Saturday, June 06, 2009

How do you like my house

I found this blog with some very interesting ideas I thought I would share. The post is actually titled"how do you like my house? and meditates on how we see hospitality and how welcoming we are of others. It put me in mind of my time in Tonga where no matter how little you had, you shared . For instance shoud you be sitting down to your meal and someone were to be walking by you would call out"ha'u kai "(come and eat). It didn't matter if you were only eating dobai (dough pie: a liquidy broth made of white flour,sugar and coconut) the expectation that you had something to share with others was inherent and done with joy.
"we often assume people a
re completely hopeless just because they don't have the material wealth that we deem necessary for a quality life. But sometimes those who are in the most difficult circumstances know best of all where to find hope....

...The Scriptures are too profound just to read in isolation of the real world. They must be read and lived. To be interpreted correctly, they must be performed. The gospel of Jesus Christ is too big, too cataclysmic, to be left on the page. They should burst forth from our reality.

“Poverty, in a sense, exposes the truth of the human situation in its need of God. It dispels the illusion of being self-sufficient and secure, with no need of God. The poor are those whose material condition enables them to see more clearly than most the human need to be wholly reliant on God. It is in this sense that the biblical poor are understood as paradigmatic in their faith.” Richard Bauckham"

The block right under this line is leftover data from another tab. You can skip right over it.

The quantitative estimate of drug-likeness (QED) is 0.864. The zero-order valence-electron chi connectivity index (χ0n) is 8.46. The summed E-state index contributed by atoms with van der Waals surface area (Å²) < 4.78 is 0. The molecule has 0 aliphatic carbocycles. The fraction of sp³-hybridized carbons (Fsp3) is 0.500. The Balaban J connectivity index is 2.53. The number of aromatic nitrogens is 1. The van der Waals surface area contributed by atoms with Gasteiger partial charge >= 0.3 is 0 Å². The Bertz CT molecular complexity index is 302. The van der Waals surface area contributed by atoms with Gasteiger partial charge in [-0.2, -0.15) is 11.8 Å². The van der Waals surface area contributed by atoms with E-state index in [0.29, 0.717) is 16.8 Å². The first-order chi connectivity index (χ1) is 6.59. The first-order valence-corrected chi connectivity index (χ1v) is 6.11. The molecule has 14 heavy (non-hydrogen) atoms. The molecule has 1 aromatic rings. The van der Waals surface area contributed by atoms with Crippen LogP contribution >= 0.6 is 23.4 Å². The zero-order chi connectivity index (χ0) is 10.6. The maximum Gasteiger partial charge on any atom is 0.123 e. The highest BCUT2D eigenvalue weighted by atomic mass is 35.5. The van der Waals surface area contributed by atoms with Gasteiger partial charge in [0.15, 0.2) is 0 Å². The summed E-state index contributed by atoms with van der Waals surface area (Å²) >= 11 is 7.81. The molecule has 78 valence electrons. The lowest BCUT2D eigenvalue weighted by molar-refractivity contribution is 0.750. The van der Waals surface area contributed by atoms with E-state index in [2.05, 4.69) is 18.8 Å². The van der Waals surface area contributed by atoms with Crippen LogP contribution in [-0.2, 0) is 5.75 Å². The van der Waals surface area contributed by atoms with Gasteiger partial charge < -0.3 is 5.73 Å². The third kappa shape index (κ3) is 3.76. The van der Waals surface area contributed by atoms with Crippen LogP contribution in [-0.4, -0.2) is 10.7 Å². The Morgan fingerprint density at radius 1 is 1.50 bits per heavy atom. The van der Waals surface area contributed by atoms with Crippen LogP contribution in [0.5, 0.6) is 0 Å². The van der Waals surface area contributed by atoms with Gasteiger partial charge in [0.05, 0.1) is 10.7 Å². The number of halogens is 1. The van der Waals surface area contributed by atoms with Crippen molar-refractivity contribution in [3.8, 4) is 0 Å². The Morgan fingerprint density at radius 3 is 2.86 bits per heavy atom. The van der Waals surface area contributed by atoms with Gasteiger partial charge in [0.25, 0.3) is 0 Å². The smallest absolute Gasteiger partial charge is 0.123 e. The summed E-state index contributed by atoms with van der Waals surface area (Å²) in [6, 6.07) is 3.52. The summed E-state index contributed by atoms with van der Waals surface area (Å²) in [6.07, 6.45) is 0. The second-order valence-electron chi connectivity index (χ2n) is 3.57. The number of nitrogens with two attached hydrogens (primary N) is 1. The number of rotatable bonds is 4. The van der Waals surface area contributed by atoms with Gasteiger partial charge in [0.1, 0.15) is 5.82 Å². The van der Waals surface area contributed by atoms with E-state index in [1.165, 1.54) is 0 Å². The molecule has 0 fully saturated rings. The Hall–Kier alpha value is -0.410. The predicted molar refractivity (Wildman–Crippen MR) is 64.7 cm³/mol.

3 comments:

Homeschoolmum4Christ said...

Hmmm - would be rather draughty and wet at the moment!
Blessings,
Jillian
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Aliadelaide said...

I know what you mean Jillian. On nights like this I often send up a prayer or two for those poor homeless people who camp at night in our inner city parks. I remember one wintery night after we had sat warm and cosey in Elder Hall listening to a music recital we saw a man trying to 'bed down' for the night in a doorway. Dh went and fetched him our woollen picnic rug to help repel some of the damp.The chn still remember it.

Mary said...

Thanks for the lovely post = a timely reminder that we all can do something for someone no matter how poor we think we are. Fantastic catching up yesterday - stop waiting so long before you come on in for a cuppa.